Some recent iPad mini mockups had prompted speculation that the device could have a 16-to-9 ratio closer to that of the newly released iPhone 5. But the panel pictured on Wednesday has a 4-to-3 aspect ratio, matching that of the 9.7-inch iPad.

iPad mini mockups may appear to have a slightly longer display because they show a device with a thinner bezel to the left and right of the screen when held in portrait mode. It’s expected that Apple’s new iPad will have a thinner bezel to allow it to be held more easily with one hand.

Also included among the pictures is a battery claimed to be from Apple’s iPad mini. The model number listed is “A1445,” and it’s rated as 3.72V, 16.7Whr, and 4490mAh.

The latest battery picture is joined by a previous leak that surfaced over the weekend, showing the same 16.7 watt-hour battery. The purported iPad mini part suggests Apple’s battery will offer more energy than the cells found in Google’s Nexus 7 and Amazon’s Kindle Fire HD.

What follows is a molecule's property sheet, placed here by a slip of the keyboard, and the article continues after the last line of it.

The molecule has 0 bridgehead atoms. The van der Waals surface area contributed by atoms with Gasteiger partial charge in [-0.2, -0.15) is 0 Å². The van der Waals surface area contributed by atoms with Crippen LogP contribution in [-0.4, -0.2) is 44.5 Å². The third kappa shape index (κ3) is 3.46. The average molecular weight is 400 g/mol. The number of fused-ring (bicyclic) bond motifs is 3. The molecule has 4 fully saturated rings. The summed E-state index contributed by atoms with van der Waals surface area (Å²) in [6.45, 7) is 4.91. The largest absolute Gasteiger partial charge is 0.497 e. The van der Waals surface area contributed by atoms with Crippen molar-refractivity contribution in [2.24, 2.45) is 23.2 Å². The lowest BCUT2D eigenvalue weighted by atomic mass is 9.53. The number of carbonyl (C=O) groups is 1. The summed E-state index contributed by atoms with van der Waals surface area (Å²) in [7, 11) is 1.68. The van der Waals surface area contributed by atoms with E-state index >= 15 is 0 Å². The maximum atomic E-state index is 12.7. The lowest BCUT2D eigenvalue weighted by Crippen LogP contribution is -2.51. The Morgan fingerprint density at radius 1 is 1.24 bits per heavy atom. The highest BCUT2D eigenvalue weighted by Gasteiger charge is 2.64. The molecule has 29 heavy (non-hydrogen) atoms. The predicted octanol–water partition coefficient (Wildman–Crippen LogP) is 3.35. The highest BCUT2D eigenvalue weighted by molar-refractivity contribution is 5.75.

Apple is set to hold an event next Tuesday, Oct. 23, where it is expected to unveil the iPad mini. Invitations sent to members of the press this week promised that the company has “a little more to show you.”

Stay tuned for additional details as they become available.

Apple announces “a little more” press event for October 23rd, hints at iPad mini, other new products

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Date: Wednesday, October 17th, 2012, 07:55
Category: Hardware, iMac, Mac mini, MacBook Pro, News

It always helps when Apple schedules an actual media event around its new products.

Per The Loop, Apple on Tuesday sent out invitations for a media event that will be held in one week, where the company is expected to launch a handful of new products, headlined by a smaller iPad with a 7.85-inch display.

Apple will hold the event at the California Theatre in San Jose, Calif., at 10 a.m. Pacific, 1 p.m. Eastern. The venue is a change from the Yerba Buena Center for the Arts, where Apple announced the iPhone 5 along with its updated iPod lineup last month.